Profitability of Advanced Placement Courses

Issue 21 school canstockphoto14143019

by Larry Murray…….

We are all familiar with the profitability of Advanced Placement courses for students. That is their main purpose.

First of all, students receive a higher level of instruction in AP classes than is ordinarily the case. Because of the additional training given to TEACHERS, the quality of instruction is much higher.

Equally important is the fact that students who score a 3 or higher on a 5 point scale are usually given college credit for the class. The net is that they receive 3 or more credits, depending on how many AP classes they take, at no cost. The School District is in effect absorbing the expense. Given the ever increasing cost of tuition, going off to college with credits in your pocket can save a considerable amount of money. This is the era when the average student takes 5 years to graduate and incurs considerable debt in the process. Any savings is most valuable.

Some 791 students signed up for 1,746 AP classes or an average of about 2 courses per student. The number of classes passed with a score of 3 or above was 496. That works out to a success rate of about 28%. I will leave that to you readers to decide if that is an acceptable rate, especially considering the amount of money that the District is paying, six figures and then some to the National Math and Science Initiative [NMSI], to promote greater participation and success. Perhaps this year and next, when the NMSI payments escalate markedly (there will be no grant assistance), we can evaluate the dollar cost to the District for each grade of 3 or higher.

There is also a profitability factor for the teachers of AP classes. By state law, they are awarded a $50 bonus for every student who scores a 3 or higher. The Monroe County School District, because of its program with NMSI to improve both participation and success rates in AP classes, has doubled that bonus to $100.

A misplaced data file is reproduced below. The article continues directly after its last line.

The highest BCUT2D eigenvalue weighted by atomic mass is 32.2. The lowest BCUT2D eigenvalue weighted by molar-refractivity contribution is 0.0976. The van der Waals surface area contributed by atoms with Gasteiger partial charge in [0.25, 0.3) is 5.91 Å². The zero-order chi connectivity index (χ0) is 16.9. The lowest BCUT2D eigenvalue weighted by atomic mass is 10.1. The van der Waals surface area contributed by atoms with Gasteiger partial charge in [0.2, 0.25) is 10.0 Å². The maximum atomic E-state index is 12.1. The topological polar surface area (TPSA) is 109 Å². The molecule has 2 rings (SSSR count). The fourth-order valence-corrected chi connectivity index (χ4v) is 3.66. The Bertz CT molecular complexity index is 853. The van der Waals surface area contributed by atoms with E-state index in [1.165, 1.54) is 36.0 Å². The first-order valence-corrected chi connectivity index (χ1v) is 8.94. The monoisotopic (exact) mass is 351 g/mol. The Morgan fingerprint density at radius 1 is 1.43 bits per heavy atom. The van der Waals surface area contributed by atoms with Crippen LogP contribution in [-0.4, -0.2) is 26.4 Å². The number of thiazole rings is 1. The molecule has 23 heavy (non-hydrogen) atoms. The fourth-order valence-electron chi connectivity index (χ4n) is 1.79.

This past year, 42 instructors were teaching AP classes. The total bonus pool amounted to $49,600, with awards ranging from $50 to $5,600, quite an incentive. The average bonus was $1,180. When you consider that the bonus pool only applies to students who score a 3 or above in their AP class, I will again leave that to you readers to decide if that is money well spent or should more be done to increase the 28% success rate.

Along with the AP bonus program, MCSD provides teachers and others with “supplements” for additional work beyond their job descriptions. The supplement pool this past year was $1,980,490. There were 753 recipients of a supplement or an average of $2,630. Obviously, teachers and others who are willing to do more than the minimum are rewarded. More on the supplement program in a later article.

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4 thoughts on “Profitability of Advanced Placement Courses

  1. The usefulness of financial incentives like this one is hard to gauge. Can the teachers actually teach “better” because of the $50 awards? Or does it merely give them more money for actions they would do anyway?

    The challenge for financial incentives is to use them when they change behavior in a positive way. I’m not sure these do.

  2. Rick:

    Well put. Would teachers simply go through the motions if there was not a financial reward? In this case, it is $100 because the District matches the state mandate.

  3. What percent of the $1,980,490 supplement pool is actually awarded on the basis of AP instruction? Is it based on a flat dollar amount per student, or is it calculated based on how many additional hours a teacher provides in addition to his or her regular schedule?

  4. I work at a local bank and could not believe my eyes when I saw a credit card with the name amber acevedo on it. I was unaware she married randy acevedo, the superintendent who was convicted of lying and fired. He now lives with another credit card in his home which belongs to the tax payers of monroe county. I hope someone is watching this. Btw where is monique, isn’t she out?

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